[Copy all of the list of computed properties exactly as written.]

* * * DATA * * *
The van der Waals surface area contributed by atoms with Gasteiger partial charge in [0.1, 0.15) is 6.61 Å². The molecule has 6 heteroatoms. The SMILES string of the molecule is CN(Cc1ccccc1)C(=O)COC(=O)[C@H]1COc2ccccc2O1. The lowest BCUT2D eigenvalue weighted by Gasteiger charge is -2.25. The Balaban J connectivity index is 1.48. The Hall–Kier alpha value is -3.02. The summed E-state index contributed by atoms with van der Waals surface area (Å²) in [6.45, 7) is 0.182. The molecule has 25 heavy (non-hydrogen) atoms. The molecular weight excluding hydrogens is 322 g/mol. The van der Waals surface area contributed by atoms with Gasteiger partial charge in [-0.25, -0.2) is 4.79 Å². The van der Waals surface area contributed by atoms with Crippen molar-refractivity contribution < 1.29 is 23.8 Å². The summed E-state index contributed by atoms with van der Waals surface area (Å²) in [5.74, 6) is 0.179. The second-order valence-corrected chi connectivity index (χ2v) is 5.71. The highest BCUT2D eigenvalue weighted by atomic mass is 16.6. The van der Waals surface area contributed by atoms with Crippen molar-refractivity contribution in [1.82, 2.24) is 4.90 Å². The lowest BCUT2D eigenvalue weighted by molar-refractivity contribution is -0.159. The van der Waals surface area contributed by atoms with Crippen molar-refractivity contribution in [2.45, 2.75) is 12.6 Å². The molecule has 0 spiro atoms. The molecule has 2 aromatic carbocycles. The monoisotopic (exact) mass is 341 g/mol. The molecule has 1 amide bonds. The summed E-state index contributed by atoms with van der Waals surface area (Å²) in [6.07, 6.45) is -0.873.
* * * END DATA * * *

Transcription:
The van der Waals surface area contributed by atoms with Gasteiger partial charge in [0.1, 0.15) is 6.61 Å². The molecule has 6 heteroatoms. The SMILES string of the molecule is CN(Cc1ccccc1)C(=O)COC(=O)[C@H]1COc2ccccc2O1. The lowest BCUT2D eigenvalue weighted by Gasteiger charge is -2.25. The Balaban J connectivity index is 1.48. The Hall–Kier alpha value is -3.02. The summed E-state index contributed by atoms with van der Waals surface area (Å²) in [6.45, 7) is 0.182. The molecule has 25 heavy (non-hydrogen) atoms. The molecular weight excluding hydrogens is 322 g/mol. The van der Waals surface area contributed by atoms with Gasteiger partial charge in [-0.25, -0.2) is 4.79 Å². The van der Waals surface area contributed by atoms with Crippen molar-refractivity contribution < 1.29 is 23.8 Å². The summed E-state index contributed by atoms with van der Waals surface area (Å²) in [5.74, 6) is 0.179. The second-order valence-corrected chi connectivity index (χ2v) is 5.71. The highest BCUT2D eigenvalue weighted by atomic mass is 16.6. The van der Waals surface area contributed by atoms with Crippen molar-refractivity contribution in [1.82, 2.24) is 4.90 Å². The lowest BCUT2D eigenvalue weighted by molar-refractivity contribution is -0.159. The van der Waals surface area contributed by atoms with Crippen molar-refractivity contribution in [2.45, 2.75) is 12.6 Å². The molecule has 0 spiro atoms. The molecule has 2 aromatic carbocycles. The monoisotopic (exact) mass is 341 g/mol. The molecule has 1 amide bonds. The summed E-state index contributed by atoms with van der Waals surface area (Å²) in [6.07, 6.45) is -0.873.